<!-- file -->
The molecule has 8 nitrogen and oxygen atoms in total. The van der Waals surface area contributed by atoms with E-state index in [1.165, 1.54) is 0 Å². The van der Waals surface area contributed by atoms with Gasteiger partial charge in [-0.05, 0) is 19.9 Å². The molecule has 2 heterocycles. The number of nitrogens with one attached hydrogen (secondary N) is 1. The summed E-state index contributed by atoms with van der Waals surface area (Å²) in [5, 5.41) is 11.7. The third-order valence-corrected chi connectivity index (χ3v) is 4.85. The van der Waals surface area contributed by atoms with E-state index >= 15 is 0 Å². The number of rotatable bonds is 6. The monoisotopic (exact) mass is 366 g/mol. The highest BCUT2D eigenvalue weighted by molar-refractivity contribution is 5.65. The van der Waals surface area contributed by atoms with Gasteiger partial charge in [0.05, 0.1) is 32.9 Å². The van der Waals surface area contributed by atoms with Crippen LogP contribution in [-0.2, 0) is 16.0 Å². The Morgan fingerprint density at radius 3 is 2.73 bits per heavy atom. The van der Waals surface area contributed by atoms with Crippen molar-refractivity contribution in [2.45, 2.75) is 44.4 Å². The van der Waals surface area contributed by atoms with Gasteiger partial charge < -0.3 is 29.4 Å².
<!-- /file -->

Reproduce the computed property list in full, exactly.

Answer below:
The molecule has 8 nitrogen and oxygen atoms in total. The van der Waals surface area contributed by atoms with E-state index in [1.165, 1.54) is 0 Å². The van der Waals surface area contributed by atoms with Gasteiger partial charge in [-0.05, 0) is 19.9 Å². The molecule has 2 heterocycles. The number of nitrogens with one attached hydrogen (secondary N) is 1. The summed E-state index contributed by atoms with van der Waals surface area (Å²) in [5, 5.41) is 11.7. The third-order valence-corrected chi connectivity index (χ3v) is 4.85. The van der Waals surface area contributed by atoms with E-state index >= 15 is 0 Å². The number of rotatable bonds is 6. The monoisotopic (exact) mass is 366 g/mol. The highest BCUT2D eigenvalue weighted by molar-refractivity contribution is 5.65. The van der Waals surface area contributed by atoms with Gasteiger partial charge in [0.05, 0.1) is 32.9 Å². The van der Waals surface area contributed by atoms with Crippen LogP contribution in [-0.2, 0) is 16.0 Å². The Morgan fingerprint density at radius 3 is 2.73 bits per heavy atom. The van der Waals surface area contributed by atoms with Crippen molar-refractivity contribution in [2.45, 2.75) is 44.4 Å². The van der Waals surface area contributed by atoms with Gasteiger partial charge < -0.3 is 29.4 Å².